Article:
The mechanisms by which laser light enhances endothelial repair were further evaluated in vitro by studying the adhesive properties of endothelial cells and their rate of regeneration . We show that stimulation or inhibition (or both) of cell proliferation in vitro can each be obtained with LPRLL by varying the energy level. These data correlate with other reports. It is recognized that LPRLL is capable of influencing cellular behavior (cell growth, differentiation, motility, migration and phagocytosis) in the absence of significant thermal effect [10, 16–21]. In our experiments endothelial cells were more sensitive to photobiomodulation with LPRLL then were SMCs. SMCs were more resistant to LPRLL, however, although a higher dose of LPRLL was cytotoxic for both endothelial cells and SMCs. We also observed that low doses of light significantly increased the attachment efficacy of endothelial cells. Similar results were reported by Karu et al. . They demonstrated that LPRLL stimulates adhesion of He-La cells in vitro and speculated that visible light alters the intensity of ion fluxes through the cell membrane, which may enhance cell sedimentation and adhesion. Functional behavior of tumor cells, however, is not as dependent on attachment and adhesion, whereas endothelial cells require attachment before proliferation .
Integrins are major receptors that mediate adhesive interactions in living tissue. They are intimately involved in the regulation of many cellular functions, including programmed cellular death, hemostasis-thrombosis, leukocyte activation and the response of cells to mechanical injury . Integrins can trigger several signal transduction pathways and regulate changes in gene expression critical for proliferative response and affinity of membrane to growth factors. Experimental balloon angioplasty rarely results in complete denudation of endothelium. Based on in vitro (enhancement of cell adhesion) and in vivo (homogenous endothelialization of entire segment) findings, we believe that intravascular laser therapy may trigger integrin-dependent pathways of preserved endothelium that signal increased DNA synthesis. This results in endothelial cell proliferation. We investigated this hypothesis by determining the rate of (H3) thymidine uptake in confluent endothelial cell cultures (unpublished data). Low doses of red light increased DNA synthesis by 45.5% ± 6.8%. At higher doses, DNA synthesis diminished, consistent with a cytotoxic effect of higher dose therapy.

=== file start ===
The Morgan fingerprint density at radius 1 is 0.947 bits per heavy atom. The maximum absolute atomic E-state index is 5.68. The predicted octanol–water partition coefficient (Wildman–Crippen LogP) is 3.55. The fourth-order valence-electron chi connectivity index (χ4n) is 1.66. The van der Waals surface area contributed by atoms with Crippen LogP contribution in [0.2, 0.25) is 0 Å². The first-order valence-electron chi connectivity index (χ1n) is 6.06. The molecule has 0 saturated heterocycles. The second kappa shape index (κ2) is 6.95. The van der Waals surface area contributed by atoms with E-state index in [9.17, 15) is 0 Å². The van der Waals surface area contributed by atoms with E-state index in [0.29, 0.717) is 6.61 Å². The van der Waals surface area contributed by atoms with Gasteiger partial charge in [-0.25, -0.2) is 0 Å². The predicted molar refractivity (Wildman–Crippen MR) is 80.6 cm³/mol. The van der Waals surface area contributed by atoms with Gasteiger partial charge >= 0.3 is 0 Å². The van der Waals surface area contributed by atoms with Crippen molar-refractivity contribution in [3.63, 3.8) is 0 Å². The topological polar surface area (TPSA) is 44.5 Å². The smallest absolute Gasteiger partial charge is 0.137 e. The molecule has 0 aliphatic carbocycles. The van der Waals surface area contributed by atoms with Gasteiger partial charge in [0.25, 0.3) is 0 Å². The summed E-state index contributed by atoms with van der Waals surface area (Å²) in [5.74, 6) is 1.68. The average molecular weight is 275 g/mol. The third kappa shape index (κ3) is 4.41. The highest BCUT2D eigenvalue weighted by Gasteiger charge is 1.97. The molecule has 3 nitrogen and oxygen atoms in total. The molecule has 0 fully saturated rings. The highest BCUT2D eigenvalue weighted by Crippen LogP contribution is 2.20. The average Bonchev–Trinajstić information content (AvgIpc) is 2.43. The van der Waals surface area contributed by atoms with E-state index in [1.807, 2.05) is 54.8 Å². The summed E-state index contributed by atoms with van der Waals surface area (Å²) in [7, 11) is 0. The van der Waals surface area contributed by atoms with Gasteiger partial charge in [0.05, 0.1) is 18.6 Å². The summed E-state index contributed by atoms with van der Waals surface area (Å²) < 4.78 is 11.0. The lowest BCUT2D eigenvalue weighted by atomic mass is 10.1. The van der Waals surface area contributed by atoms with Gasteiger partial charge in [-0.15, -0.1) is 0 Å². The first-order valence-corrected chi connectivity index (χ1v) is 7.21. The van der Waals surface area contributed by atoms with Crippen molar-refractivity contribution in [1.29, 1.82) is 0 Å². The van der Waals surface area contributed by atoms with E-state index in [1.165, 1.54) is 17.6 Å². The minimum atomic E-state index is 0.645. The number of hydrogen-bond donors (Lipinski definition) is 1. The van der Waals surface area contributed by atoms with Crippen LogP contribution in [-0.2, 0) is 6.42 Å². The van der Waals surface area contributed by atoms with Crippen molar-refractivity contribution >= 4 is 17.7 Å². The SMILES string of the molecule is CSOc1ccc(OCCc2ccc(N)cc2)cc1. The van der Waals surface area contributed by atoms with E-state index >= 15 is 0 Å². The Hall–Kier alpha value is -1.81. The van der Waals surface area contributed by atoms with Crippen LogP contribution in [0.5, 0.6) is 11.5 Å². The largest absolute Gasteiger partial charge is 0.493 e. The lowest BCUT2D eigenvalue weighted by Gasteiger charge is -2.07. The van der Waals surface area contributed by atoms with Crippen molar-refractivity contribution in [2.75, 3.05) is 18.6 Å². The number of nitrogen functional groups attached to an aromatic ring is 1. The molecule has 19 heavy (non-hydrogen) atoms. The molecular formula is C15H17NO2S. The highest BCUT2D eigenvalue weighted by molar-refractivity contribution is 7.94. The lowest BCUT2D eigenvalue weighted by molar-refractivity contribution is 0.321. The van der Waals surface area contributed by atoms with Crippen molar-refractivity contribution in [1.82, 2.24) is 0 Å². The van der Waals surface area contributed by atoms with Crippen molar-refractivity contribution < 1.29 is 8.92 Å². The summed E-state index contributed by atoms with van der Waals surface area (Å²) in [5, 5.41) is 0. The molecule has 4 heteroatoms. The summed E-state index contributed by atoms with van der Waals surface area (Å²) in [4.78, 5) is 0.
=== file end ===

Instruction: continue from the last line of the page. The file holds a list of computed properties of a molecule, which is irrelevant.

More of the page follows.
In summary,we found that endoluminal LPRLL after balloon angioplasty stimulates endothelial regeneration, thereby enhancing vascular healing before a hemodynamically important reduction in arterial lumen area can take place. This results in a decreased rate of restenosis.
Although the mechanisms by which this might occur have not yet been established, stimulation of endothelial repair with LPRLL may be mediated by integrin-dependent pathways that in turn prevent migration of SMCs into media as well as reduction of platelet activation and vascular reactivity [24–26].
3.1 Study Limitations
Our data support the idea of beneficial effects of endoluminal LPRLL on restenosis; however, certain limitations of the present study must be acknowledged. First, is the small animal model, with the principal disadvantages of the atherosclerotic rabbit model, including the morphologic differences from human lesions; second, and perhaps more importantly, is that the biologic mechanism of action of LPRLL on the vascular wall needs further exploration. Furthermore, additional studies are required to access function and biologic activity of regenerated endothelium.
Our experimental data indicate that endoluminal irradiation with LPRLL prevents restenosis after balloon angioplasty in an atherosclerotic rabbit model. Endoluminal LPRLL therapy may have a significant role in interventional cardiology, not only to prevent restenosis after coronary interventions but also to stabilize vascular endothelium so that progression or redevelopment of the disease is inhibited. Randomized studies are required to establish this as an effective clinical tool in humans.
We are grateful to John R. Petersen, MD for review of the manuscript.
↵1 This study was supported in part by a research grant from Global Therapeutics, Inc., Broomfield, Colorado and USCI—Division of Bard, Billerica, Massachusetts.
- low power red laser light
- minimal lumen diameter
- percutaneous transluminal coronary angioplasty
- smooth muscle cell
- Received August 13, 1997.
- Revision received December 17, 1997.
- Accepted December 30, 1997.
- The American College of Cardiology